On June 30, 1998 the Killeen City Council adopted a Water Conservation Plan. The plan determines how residents are to use water resources between May 1 and September 30 of each calendar year. The plan allows for efficiency and detail when addressing water use within the City of Killeen.
It is the desire of the City to educate and inform the residents of the need to exercise wise judgment in the use of water. By complying with the voluntary conservation of water between May 1 and September 30 each year, the City hopes to avoid advancing past Stage 1 of the four stage Water Conservation Plan.
Voluntary Conservation encourages residents to voluntarily limit the amount of water used to the amount essential for health, business, and outdoor water use. Stage 1 automatically goes into effect each year from May 1 until September 30. Residents are encouraged to voluntarily limit outdoor watering by sprinklers and soakers to the hours of 7 p.m. to 10 a.m. The use of irrigation systems is encouraged between midnight and 10 a.m. Plant nurseries are encouraged to curtail nonessential water use.
Residents are also encouraged to repair any leaking valves, faucets, sprinkler heads or other leaks, to refrain from washing sidewalks, patios and other paved areas, to adjust sprinklers to prevent water runoff and to be cognizant of water runoff when washing cars or other activities.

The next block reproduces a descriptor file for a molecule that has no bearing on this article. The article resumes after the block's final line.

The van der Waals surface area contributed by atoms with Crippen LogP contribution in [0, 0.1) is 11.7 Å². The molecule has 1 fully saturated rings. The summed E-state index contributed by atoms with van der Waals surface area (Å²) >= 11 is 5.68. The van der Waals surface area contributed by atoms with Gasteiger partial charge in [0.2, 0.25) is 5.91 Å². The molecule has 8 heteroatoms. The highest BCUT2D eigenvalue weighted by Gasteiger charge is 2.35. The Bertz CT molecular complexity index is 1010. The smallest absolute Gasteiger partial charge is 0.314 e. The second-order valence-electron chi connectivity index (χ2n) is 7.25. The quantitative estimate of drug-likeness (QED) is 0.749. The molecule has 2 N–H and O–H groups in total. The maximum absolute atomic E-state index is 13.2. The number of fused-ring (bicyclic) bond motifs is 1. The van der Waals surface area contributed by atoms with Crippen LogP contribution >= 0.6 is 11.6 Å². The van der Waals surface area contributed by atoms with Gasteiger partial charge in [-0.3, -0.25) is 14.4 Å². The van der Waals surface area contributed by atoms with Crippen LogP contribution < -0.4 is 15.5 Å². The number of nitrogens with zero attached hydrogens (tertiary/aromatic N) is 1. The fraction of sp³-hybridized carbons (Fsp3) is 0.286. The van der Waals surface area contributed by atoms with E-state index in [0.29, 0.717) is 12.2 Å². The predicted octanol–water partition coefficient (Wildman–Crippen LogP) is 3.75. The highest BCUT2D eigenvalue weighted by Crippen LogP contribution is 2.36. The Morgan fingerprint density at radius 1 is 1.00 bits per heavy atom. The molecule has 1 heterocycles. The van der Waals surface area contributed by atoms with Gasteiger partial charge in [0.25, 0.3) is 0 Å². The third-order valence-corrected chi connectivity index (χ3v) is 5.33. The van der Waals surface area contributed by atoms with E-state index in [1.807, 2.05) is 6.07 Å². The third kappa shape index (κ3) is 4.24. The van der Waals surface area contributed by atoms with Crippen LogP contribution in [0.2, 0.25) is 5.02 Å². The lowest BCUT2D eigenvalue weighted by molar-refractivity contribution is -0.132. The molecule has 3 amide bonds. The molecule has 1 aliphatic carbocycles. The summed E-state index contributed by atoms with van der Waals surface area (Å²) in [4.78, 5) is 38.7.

Mandatory Water Use
Management mandates that any outdoor irrigation occur between the hours of 7 p.m. and 10 a.m. Irrigation of vegetation by permanently installed irrigation systems should take place solely between midnight and 10 a.m. Residents can conduct hand held watering at any time during Stage 2.
Stage 2 still allows for the watering of ground foundations between midnight and 10 a.m., as well as the use of water for land development and building construction processes. Permits for drawing water from designated fire hydrants must be obtained from the city's Public Works Department. Prohibited under Stage 2 of the plan are the following:
- Charity car washes
- Operation of ornamental fountains and / or similar devices
- Washing sidewalks, driveways, parking areas, streets, tennis courts, patios, and paved areas unless immediate health or fire hazards exist.
- Operating irrigation systems with broken heads
- Allowing water to pond to a depth greater than 1/4 of an inch.
- Serving water to restaurant customers except when specifically requested by patron.
- Car washing on any day other than designated water days* between 7 p.m. and 10 a.m. This does not apply when washing takes place on the premise of a commercial car wash.
Emergency Water Use
Management enforces all of the restrictions of Stage 2 with some added guidelines. Under Stage 3 outdoor irrigation is relegated to the same time period. However, Stage 3 mandates outdoor irrigation may occur only on designated water days.*
Under Stage 3 car washing at any location other than a commercial car wash is prohibited. Car washing at commercial car washes must occur only between the hours of noon and 8 p.m. Prohibited under Stage 3 of the plan are the following: